It’s no secret that Washington Redskins coach Mike Shanahan has been under fire this week after Redskins star quarterback Robert Griffin III tore up his knee in Washington’s first round playoff loss last weekend. But don’t count NFL commissioner Roger Goodell among his critics. Goodell has officially come out as saying that Shanahan did nothing wrong in leaving his injured star in to risk the injury he eventually sustained.
Goodell had this to say to the Washington Post:
Goodell said it was a “medical decision” and noted Griffin had no problem with it, either.
“Now, people can argue whether it was the wrong decision, but it was a medical decision and that’s what we want it to be,” Goodell said.
“Will we make further changes? Yeah, I would anticipate we will. We’ll always look at that and try to see what else we can do to make sure the proper medical attention is being given, that they make the best medical evaluation and it’s their determination to make.”
Asked if independent doctors were needed on the sideline, not those chosen by the team, Goodell insisted the physicians were impartial.
“When you say independent, all these doctors work for other institutions,” he said. “And they’re well-respected and the medical care in the NFL is outstanding. And if they have a concussion, they have to see an independent neurologist before they’re cleared to play.”
People are already taking the opportunity to jump all over Goodell for this one, and naturally so since the guy is a scumbag, but let’s try to be objective here.
First of all, during the actual game itself, Shanahan was told by Redskins doctors that Griffin was able to continue playing. If the doctors say the man can play, Shanahan almost has to let him continue playing. Imagine if Shanahan had pulled RGIII out, the Redskins lose the game, and reports surface that RGIII had been cleared to continue playing. Shanahan would be getting absolutely destroyed in the paper and the move would likely cost him his job.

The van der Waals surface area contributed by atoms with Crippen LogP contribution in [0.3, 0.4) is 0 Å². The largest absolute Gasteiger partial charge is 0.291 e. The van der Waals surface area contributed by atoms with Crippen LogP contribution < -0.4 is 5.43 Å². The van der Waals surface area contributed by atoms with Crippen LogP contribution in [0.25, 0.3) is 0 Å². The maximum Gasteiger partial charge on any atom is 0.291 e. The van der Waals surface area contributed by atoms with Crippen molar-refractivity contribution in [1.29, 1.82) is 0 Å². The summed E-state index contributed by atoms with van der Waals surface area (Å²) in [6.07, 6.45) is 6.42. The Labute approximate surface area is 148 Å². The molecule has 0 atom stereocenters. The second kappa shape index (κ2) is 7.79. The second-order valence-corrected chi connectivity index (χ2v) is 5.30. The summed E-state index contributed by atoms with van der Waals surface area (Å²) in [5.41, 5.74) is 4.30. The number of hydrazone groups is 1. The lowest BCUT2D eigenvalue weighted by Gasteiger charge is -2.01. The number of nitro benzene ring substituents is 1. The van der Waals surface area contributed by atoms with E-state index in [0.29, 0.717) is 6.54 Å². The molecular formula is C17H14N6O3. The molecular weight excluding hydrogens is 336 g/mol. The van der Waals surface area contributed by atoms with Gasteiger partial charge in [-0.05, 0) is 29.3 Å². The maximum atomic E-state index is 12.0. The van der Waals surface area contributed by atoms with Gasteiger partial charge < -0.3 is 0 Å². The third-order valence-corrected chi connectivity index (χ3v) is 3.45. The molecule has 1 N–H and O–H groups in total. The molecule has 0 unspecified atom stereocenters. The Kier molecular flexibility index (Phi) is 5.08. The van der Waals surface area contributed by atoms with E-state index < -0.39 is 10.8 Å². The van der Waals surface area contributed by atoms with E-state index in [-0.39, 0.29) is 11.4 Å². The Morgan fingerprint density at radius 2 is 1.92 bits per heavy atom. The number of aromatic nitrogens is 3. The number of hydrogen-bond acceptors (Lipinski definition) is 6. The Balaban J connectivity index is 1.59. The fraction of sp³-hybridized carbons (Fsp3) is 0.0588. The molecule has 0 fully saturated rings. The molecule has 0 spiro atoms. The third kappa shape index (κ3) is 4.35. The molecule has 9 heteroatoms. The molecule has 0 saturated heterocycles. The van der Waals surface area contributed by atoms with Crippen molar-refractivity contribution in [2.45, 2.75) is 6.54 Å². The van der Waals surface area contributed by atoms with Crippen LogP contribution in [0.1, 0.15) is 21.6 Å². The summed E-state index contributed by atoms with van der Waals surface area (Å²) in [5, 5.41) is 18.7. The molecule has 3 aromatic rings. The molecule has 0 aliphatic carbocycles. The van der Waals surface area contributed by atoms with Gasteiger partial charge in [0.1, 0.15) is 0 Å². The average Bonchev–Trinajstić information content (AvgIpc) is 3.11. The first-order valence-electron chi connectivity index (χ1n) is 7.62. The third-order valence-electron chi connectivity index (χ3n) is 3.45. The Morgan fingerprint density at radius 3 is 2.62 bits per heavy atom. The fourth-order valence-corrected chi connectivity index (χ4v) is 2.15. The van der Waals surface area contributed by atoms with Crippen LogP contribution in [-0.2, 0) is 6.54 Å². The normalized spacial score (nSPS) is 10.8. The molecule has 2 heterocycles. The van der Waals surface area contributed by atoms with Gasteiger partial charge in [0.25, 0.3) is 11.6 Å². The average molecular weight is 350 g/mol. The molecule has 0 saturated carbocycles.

Secondly, at no point did RGIII actually ask out of the game. Granted, it is the coach’s job to protect the players, even from themselves sometimes, but with team doctor’s saying he was healthy enough to play and the player himself not asking out, what option does Shanahan really have at that point?
Thirdly, how many athletes do we celebrate for playing with potential career-ending injuries? Off the top of my head, I remember Emmitt Smith playing with a separated shoulder in the 1994 playoffs to lead the Dallas Cowboys to a win over the New York Giants. RGIII playing through his leg injury would have been celebrated if he’d escaped without turning it into roast beef.
On the flip side, I also remember Dallas Mavericks coach Don Nelson taking a beating for sitting Dirk Nowitzki in the 2003 NBA Playoffs after the star forward sustained a knee injury, even though doctors cleared him to play. The move soured Nelson with the team and fans alike and eventually cost him his job, even if it did potentially save Nowitzki’s career.
Ultimately, the decision whether or not to play your star player with an injury is a no-win one, so rather than dump all over Roger Goodell (and Mike Shanahan, for that matter) for what happened to RGIII, can’t we just accept that ultimately it’s no one’s fault? I mean, besides probably center Will Montgomery’s for the bad snap that led to the injury. Come on, Will!